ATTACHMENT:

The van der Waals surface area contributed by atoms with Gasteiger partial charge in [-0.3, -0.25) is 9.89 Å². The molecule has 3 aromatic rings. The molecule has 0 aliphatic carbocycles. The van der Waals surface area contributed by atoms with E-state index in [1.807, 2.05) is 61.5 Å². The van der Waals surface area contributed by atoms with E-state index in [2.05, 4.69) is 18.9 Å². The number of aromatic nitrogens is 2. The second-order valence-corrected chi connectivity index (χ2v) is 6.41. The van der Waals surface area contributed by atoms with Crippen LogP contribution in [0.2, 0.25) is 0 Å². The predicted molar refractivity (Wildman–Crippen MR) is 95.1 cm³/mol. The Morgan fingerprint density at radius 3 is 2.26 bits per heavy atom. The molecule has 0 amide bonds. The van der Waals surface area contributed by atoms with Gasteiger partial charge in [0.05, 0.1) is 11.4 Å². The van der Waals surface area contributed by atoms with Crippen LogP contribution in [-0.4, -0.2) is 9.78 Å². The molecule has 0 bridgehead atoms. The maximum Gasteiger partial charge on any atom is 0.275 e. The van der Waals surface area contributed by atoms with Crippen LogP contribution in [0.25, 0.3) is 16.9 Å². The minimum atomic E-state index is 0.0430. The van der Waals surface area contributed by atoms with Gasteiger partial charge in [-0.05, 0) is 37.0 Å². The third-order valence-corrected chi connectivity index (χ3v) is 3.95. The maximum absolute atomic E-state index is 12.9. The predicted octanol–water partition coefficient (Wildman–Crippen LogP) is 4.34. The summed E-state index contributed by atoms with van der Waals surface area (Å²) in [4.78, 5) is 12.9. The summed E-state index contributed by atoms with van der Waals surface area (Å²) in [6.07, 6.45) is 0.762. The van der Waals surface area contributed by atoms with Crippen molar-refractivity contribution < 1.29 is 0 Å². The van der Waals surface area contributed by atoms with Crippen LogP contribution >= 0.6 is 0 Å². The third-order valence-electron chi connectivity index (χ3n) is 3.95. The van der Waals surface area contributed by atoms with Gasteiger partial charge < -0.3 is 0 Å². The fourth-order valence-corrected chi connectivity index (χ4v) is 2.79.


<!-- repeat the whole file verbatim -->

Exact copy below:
The van der Waals surface area contributed by atoms with Gasteiger partial charge in [-0.3, -0.25) is 9.89 Å². The molecule has 3 aromatic rings. The molecule has 0 aliphatic carbocycles. The van der Waals surface area contributed by atoms with E-state index in [1.807, 2.05) is 61.5 Å². The van der Waals surface area contributed by atoms with E-state index in [2.05, 4.69) is 18.9 Å². The number of aromatic nitrogens is 2. The second-order valence-corrected chi connectivity index (χ2v) is 6.41. The van der Waals surface area contributed by atoms with Crippen LogP contribution in [0.2, 0.25) is 0 Å². The predicted molar refractivity (Wildman–Crippen MR) is 95.1 cm³/mol. The Morgan fingerprint density at radius 3 is 2.26 bits per heavy atom. The molecule has 0 amide bonds. The van der Waals surface area contributed by atoms with Gasteiger partial charge in [0.05, 0.1) is 11.4 Å². The van der Waals surface area contributed by atoms with Crippen LogP contribution in [-0.4, -0.2) is 9.78 Å². The molecule has 0 bridgehead atoms. The maximum Gasteiger partial charge on any atom is 0.275 e. The van der Waals surface area contributed by atoms with Crippen LogP contribution in [0.25, 0.3) is 16.9 Å². The minimum atomic E-state index is 0.0430. The van der Waals surface area contributed by atoms with Gasteiger partial charge in [-0.05, 0) is 37.0 Å². The third-order valence-corrected chi connectivity index (χ3v) is 3.95. The maximum absolute atomic E-state index is 12.9. The predicted octanol–water partition coefficient (Wildman–Crippen LogP) is 4.34. The summed E-state index contributed by atoms with van der Waals surface area (Å²) in [4.78, 5) is 12.9. The summed E-state index contributed by atoms with van der Waals surface area (Å²) in [6.07, 6.45) is 0.762. The van der Waals surface area contributed by atoms with Crippen molar-refractivity contribution < 1.29 is 0 Å². The van der Waals surface area contributed by atoms with Crippen LogP contribution >= 0.6 is 0 Å². The third-order valence-electron chi connectivity index (χ3n) is 3.95. The van der Waals surface area contributed by atoms with Gasteiger partial charge < -0.3 is 0 Å². The fourth-order valence-corrected chi connectivity index (χ4v) is 2.79.